African governments’ failure to successfully penetrate IS affiliated terrorist groups in North Africa and the Sahel increases the risk of further high profile attacks on aviation assets in the region.
Indian businesses have an opportunity to strengthen trade and investment in some African countries to boost supplies of minerals to domestic industries, yet India is unlikely to catch up on China’s dominance.
Over the next year, the gradual demise of Boko Haram will open up commercial opportunities in northern Nigeria and neighbouring countries, though a low-level insurgency will persist.
In August 2015, several concrete steps were finally taken towards the establishment of the regional Multi-National Joint Task Force (MNJTF). The 8,700-strong MNJTF consists of the troop-contributing countries of Benin, Cameroon, Chad, Niger, and Nigeria to combat Islamist militant group Boko Haram in north-eastern Nigeria and the Lake Chad Basin. The countries agreed on a force commander, Nigerian General Iliya Abbah, and to locate the MNJTF headquarters in Chad. It is now likely that the UN Security Council will approve the MNJTF’s mandate in September and subsequently provide further much-needed logistical and financial support.
The MNJTF will prioritise protecting the Lake Chad Basin area that has seen the heaviest Boko Haram activity since June, thus freeing up non-MNJTF Nigerian troops to stage offensive operations on Boko Haram within north-eastern Nigeria. Meanwhile, Chad and Cameroon have committed to step up the offensive within their own countries, after a number of gun attacks and suicide bombings, particularly in Chad’s capital N’Djamena and Cameroon’s Far North province capital Maroua. Northern Cameroon and western Chad, just like southern Niger, have a large population of ethnic Kanuri, around which Boko Haram is based.
On 1 August, Nigerian President Buhari pledged to end Boko Haram’s insurgency before the end of 2015, which is highly unlikely. The MNJTF is unlikely to be fully operational in 2015 and the force will face significant logistical hurdles, including language barriers among its different troop contingents. Boko Haram’s six year insurgency has cost an estimated 15,000 lives. The number of attacks had a brief lull between February and May 2015, when President Buhari took office. Yet since June attacks by Boko Haram have again intensified on an almost daily basis across the Lake Chad Basin, as well as in Chadian, Nigerien, and Cameroonian cities.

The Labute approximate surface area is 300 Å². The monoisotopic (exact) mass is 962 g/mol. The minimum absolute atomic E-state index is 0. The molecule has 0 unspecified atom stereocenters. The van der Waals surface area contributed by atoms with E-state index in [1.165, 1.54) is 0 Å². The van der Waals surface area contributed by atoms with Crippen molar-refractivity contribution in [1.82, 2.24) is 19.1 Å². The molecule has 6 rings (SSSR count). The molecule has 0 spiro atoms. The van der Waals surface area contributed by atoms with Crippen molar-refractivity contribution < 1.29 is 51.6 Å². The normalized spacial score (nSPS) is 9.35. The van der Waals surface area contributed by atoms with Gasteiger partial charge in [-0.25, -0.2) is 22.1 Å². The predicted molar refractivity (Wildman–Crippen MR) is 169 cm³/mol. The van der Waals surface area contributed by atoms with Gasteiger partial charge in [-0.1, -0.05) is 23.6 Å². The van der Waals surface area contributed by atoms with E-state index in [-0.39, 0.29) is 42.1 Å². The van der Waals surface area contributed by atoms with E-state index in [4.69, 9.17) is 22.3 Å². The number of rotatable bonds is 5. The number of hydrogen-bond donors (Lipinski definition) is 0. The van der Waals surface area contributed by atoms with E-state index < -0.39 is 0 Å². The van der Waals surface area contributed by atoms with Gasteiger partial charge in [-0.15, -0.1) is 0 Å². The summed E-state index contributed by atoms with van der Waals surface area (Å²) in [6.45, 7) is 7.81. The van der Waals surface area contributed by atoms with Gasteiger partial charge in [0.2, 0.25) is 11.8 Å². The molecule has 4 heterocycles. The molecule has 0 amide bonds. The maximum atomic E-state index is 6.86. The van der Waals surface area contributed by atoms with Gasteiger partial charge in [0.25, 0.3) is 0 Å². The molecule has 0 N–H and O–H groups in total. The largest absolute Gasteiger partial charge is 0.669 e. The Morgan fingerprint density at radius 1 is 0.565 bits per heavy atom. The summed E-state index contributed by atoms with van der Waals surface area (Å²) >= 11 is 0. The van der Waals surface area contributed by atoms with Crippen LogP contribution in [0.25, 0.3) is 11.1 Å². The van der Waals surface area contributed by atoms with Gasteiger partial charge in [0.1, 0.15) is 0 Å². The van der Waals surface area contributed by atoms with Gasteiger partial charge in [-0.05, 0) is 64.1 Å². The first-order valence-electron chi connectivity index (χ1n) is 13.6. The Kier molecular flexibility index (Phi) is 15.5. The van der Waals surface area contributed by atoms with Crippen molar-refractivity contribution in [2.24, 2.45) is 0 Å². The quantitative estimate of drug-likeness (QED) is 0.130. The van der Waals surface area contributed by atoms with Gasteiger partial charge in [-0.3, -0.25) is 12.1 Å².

Meanwhile, Boko Haram is becoming increasingly divided over ideological allegiances. On 7 March, Boko Haram pledged allegiance to Islamic State (IS), yet it is unlikely that Boko Haram’s nominal leader Abubakar Shekau still has complete control over the various combat units, which have been dispersed across the Basin region. Nigerian President Buhari, a former general who pledged to step up the offensive against the insurgency in his election campaign, has said that the group is no longer capable of confronting military forces and has therefore resorted to attacking ‘soft’ civilian targets. Yet, the influence of IS suicide bombing tactics suggests parts of the group are following a different strategy. Moreover, there is evidence that IS bomb-makers are providing the technical knowledge to remotely trigger devices that are increasingly strapped to women and children.
Risk implications: Over the next year, as the MNJTF becomes fully operational, Boko Haram’s attack capability is likely to be completely eradicated in Chad, Niger, and Cameroon. As a result, business activities around the Lake Chad Basin, such as the construction of the Waza and Dabanga highways in northwest Cameroon and an oil pipeline from Niger through Chad, will face lower risk of disruption. Cargo flows in this region will resume at full pace, as cross-border attacks by Boko Haram drop significantly. A Cameroonian night-time ban on marine (across the lake) and land transportation, including docking and shipments from Nigeria, which was imposed in August, is likely to be eventually lifted.
The group’s core combat units will remain functional in north-eastern Nigeria, yet these will be prevented from attacking large strategic towns that are more than 500 kilometres from its operating base, such as Lagos and Port Harcourt in Nigeria, Douala and Yaounde in Cameroon, and Niamey in Niger. However, given N’Djamena’s proximity to Boko Haram’s remaining strongholds in north-eastern Nigeria, this greatly increases the risk intermittent improvised explosive device (IED) attacks on the Chadian capital. Aspirational targets in the Chadian capital include the presidency, French embassy, military installations, UN compound, and hotels frequented by expatriates. Other Chadian strategically important locations will face similar risk of gun and IED attacks, particularly the southern Doba basin oil fields, where new reserves at Badila and Mangara have come on stream, and the Djermaya oil refinery. Energy firms Glencore, Caracal Energy, China National Petroleum Corporation (CNPC), and ExxonMobil have stakes in these assets.
NIGERIA – 28 August 2015
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